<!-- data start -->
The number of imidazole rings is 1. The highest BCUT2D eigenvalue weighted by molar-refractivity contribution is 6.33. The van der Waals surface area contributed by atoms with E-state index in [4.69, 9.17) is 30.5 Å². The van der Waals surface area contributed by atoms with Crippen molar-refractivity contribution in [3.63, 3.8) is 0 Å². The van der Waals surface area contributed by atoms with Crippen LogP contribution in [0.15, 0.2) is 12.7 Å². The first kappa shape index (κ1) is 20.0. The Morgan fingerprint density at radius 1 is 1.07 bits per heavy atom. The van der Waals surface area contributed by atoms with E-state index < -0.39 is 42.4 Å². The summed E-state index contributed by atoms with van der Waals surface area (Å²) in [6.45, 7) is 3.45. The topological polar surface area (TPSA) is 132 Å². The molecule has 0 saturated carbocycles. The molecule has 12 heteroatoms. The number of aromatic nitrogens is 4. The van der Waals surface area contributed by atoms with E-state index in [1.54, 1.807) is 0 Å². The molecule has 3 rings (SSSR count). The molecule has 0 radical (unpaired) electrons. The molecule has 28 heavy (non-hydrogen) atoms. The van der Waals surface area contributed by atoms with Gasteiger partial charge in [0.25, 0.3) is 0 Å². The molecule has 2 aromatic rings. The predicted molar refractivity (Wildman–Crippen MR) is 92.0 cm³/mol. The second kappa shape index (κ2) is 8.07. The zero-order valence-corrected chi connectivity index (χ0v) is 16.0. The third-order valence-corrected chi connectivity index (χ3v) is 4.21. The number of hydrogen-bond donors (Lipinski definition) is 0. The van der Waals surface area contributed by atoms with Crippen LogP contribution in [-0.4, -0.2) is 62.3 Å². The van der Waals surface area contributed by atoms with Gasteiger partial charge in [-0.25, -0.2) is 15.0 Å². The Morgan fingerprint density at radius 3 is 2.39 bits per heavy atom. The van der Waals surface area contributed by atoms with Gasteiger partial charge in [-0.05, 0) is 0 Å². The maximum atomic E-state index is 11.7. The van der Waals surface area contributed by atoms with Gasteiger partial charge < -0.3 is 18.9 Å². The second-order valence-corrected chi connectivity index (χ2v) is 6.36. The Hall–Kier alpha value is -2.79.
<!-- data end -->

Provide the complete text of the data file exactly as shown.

The number of imidazole rings is 1. The highest BCUT2D eigenvalue weighted by molar-refractivity contribution is 6.33. The van der Waals surface area contributed by atoms with E-state index in [4.69, 9.17) is 30.5 Å². The van der Waals surface area contributed by atoms with Crippen molar-refractivity contribution in [3.63, 3.8) is 0 Å². The van der Waals surface area contributed by atoms with Crippen LogP contribution in [0.15, 0.2) is 12.7 Å². The first kappa shape index (κ1) is 20.0. The Morgan fingerprint density at radius 1 is 1.07 bits per heavy atom. The van der Waals surface area contributed by atoms with E-state index < -0.39 is 42.4 Å². The summed E-state index contributed by atoms with van der Waals surface area (Å²) in [6.45, 7) is 3.45. The topological polar surface area (TPSA) is 132 Å². The molecule has 0 saturated carbocycles. The molecule has 12 heteroatoms. The number of aromatic nitrogens is 4. The van der Waals surface area contributed by atoms with E-state index in [1.54, 1.807) is 0 Å². The molecule has 3 rings (SSSR count). The molecule has 0 radical (unpaired) electrons. The molecule has 28 heavy (non-hydrogen) atoms. The van der Waals surface area contributed by atoms with Gasteiger partial charge in [0.25, 0.3) is 0 Å². The molecule has 2 aromatic rings. The predicted molar refractivity (Wildman–Crippen MR) is 92.0 cm³/mol. The second kappa shape index (κ2) is 8.07. The zero-order valence-corrected chi connectivity index (χ0v) is 16.0. The third-order valence-corrected chi connectivity index (χ3v) is 4.21. The number of hydrogen-bond donors (Lipinski definition) is 0. The van der Waals surface area contributed by atoms with Crippen LogP contribution in [-0.4, -0.2) is 62.3 Å². The van der Waals surface area contributed by atoms with Gasteiger partial charge in [-0.25, -0.2) is 15.0 Å². The Morgan fingerprint density at radius 3 is 2.39 bits per heavy atom. The van der Waals surface area contributed by atoms with Gasteiger partial charge in [-0.05, 0) is 0 Å². The maximum atomic E-state index is 11.7. The van der Waals surface area contributed by atoms with Gasteiger partial charge < -0.3 is 18.9 Å². The second-order valence-corrected chi connectivity index (χ2v) is 6.36. The Hall–Kier alpha value is -2.79.